Culture In Weimar Republic WilliamsPresentation Transcript
Culture in Weimar Germany 1924-1929
Overview The Golden age of the Weimar Republic (1924-1929) saw many changes to the cultural life in Germany. There was a resurgence of creative flair that made Berlin the centre of art and culture of the world. Many new movements such as expressionism and modernism shaped the culture of the time and this is represented in, among other things, the architecture of the time.
Significant changes in the world of art.
Expressionists artwork, where the world and reality were interpreted by the artists.
The use of new techniques to express feelings and emotions
Otto Dix, famous modernists portraits, he sought to capture feeling by depicting his subjects with brutal honesty.
Famous artists of the time: Paul Klee, Max Beckmann, Heinrich Zille and Geaorge Grosz who critisesed middle class conservatives.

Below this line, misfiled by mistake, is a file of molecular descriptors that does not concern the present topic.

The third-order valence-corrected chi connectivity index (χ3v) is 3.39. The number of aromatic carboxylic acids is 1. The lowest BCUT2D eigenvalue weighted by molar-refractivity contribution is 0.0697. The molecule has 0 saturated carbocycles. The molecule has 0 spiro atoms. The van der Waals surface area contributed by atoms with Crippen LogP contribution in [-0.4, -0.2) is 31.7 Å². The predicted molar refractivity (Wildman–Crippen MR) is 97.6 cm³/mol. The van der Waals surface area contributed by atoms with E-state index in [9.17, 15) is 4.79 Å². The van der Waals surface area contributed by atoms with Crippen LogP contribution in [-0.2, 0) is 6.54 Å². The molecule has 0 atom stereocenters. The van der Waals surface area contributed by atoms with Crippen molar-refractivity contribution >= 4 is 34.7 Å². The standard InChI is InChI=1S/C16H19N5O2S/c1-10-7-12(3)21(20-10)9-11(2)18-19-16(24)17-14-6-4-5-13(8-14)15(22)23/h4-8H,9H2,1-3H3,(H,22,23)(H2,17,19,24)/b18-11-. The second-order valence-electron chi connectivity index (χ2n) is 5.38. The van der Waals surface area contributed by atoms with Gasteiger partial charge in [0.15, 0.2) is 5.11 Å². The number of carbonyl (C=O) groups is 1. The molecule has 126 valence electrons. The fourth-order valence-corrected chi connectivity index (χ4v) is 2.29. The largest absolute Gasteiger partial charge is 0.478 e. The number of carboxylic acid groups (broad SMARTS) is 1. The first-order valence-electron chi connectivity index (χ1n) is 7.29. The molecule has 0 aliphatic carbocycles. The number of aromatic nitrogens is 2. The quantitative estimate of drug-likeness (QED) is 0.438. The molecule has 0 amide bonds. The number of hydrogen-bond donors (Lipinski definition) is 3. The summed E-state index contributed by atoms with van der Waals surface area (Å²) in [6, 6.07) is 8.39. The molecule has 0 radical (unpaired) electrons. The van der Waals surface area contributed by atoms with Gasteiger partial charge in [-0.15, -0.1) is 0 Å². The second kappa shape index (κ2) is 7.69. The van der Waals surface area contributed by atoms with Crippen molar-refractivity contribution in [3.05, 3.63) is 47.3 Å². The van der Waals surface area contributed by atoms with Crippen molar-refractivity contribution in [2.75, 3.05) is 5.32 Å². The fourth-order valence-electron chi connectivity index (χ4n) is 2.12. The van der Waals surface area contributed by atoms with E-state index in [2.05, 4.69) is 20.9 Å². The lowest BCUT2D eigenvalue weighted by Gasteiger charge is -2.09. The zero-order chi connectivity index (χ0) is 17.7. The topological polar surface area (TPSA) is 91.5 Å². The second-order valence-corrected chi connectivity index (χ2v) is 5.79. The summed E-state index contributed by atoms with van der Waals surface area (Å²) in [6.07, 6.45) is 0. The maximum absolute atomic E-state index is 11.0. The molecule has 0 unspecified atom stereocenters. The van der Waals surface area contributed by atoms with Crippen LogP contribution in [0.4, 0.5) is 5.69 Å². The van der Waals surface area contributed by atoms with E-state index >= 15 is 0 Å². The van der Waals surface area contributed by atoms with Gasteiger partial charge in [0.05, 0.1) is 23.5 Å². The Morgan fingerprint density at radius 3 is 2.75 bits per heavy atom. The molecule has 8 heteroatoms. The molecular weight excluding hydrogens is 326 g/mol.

1920’s Berlin replaced Paris as the world centre of modern art.
Flowering of brilliant literature, Thomas Mann won the The Nobel Prize for Literature in in 1929.
Much of the literature was effected by the 1st world war, such as the famous Novel by Erich Maria Remarque, All Quite on the Western Front .
New architectural designs brought on by the cultural and societal ideas especially modernism
These new designs challenged the traditions of architecture
In 1919 Walter Gropius founded the famous Bauhaus School for architecture.
At this new school Gropius taught that art should work with the new technology and that there should be an emphasis on functional design in buildings.
Provocative theatre and Cabaret flourished
Many works had a satirical edge
The playwright Erwin Piscator developed the Proletarian Theatre, which produced plays that challenged the values of the traditional middle class.
Another famous playwright of the time was a Marxist called Bertolt Brecht who voiced his communist opinions in his works
Like in art Berlin became the world leader of Cinema. In fact Germany in the 1920’s produced more films than the rest of Europe put together.
This period was the home to many brilliant directors, such as Fritz Lang, Joseph von Sternberg and Ernst Lubitsch.
It produced ‘cinematic masterpieces’ such as Metropolis, The Cabinet of DR Caligari, Nosferatu and The Blue Angel.